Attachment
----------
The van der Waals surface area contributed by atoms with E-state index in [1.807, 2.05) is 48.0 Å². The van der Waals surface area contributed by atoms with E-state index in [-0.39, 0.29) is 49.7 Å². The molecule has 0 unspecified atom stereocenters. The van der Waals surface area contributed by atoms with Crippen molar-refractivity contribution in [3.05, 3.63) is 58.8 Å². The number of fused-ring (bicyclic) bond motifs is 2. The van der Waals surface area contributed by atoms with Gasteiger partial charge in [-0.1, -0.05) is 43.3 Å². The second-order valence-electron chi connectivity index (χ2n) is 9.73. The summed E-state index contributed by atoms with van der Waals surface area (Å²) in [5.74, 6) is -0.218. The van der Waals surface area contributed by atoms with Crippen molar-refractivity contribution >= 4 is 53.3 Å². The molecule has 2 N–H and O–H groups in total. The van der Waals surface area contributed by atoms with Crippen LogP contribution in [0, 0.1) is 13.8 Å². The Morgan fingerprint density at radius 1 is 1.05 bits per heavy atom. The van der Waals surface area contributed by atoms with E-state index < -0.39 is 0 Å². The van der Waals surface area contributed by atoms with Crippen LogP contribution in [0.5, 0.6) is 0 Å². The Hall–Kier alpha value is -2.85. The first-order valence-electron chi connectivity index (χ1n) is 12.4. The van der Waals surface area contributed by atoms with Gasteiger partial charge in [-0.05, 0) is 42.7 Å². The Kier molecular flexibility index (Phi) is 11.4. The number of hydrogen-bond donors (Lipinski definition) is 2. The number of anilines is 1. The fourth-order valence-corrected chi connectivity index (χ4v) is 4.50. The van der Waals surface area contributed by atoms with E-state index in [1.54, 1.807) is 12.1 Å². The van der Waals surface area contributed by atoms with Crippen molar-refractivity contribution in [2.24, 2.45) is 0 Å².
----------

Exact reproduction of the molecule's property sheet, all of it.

The van der Waals surface area contributed by atoms with E-state index in [1.807, 2.05) is 48.0 Å². The van der Waals surface area contributed by atoms with E-state index in [-0.39, 0.29) is 49.7 Å². The molecule has 0 unspecified atom stereocenters. The van der Waals surface area contributed by atoms with Crippen molar-refractivity contribution in [3.05, 3.63) is 58.8 Å². The number of fused-ring (bicyclic) bond motifs is 2. The van der Waals surface area contributed by atoms with Gasteiger partial charge in [-0.1, -0.05) is 43.3 Å². The second-order valence-electron chi connectivity index (χ2n) is 9.73. The summed E-state index contributed by atoms with van der Waals surface area (Å²) in [5.74, 6) is -0.218. The van der Waals surface area contributed by atoms with Crippen molar-refractivity contribution >= 4 is 53.3 Å². The molecule has 2 N–H and O–H groups in total. The van der Waals surface area contributed by atoms with Crippen LogP contribution in [0, 0.1) is 13.8 Å². The Morgan fingerprint density at radius 1 is 1.05 bits per heavy atom. The van der Waals surface area contributed by atoms with E-state index < -0.39 is 0 Å². The van der Waals surface area contributed by atoms with Crippen LogP contribution in [0.5, 0.6) is 0 Å². The Hall–Kier alpha value is -2.85. The first-order valence-electron chi connectivity index (χ1n) is 12.4. The van der Waals surface area contributed by atoms with Gasteiger partial charge in [-0.05, 0) is 42.7 Å². The Kier molecular flexibility index (Phi) is 11.4. The number of hydrogen-bond donors (Lipinski definition) is 2. The number of anilines is 1. The fourth-order valence-corrected chi connectivity index (χ4v) is 4.50. The van der Waals surface area contributed by atoms with E-state index in [1.54, 1.807) is 12.1 Å². The van der Waals surface area contributed by atoms with Crippen molar-refractivity contribution in [2.24, 2.45) is 0 Å².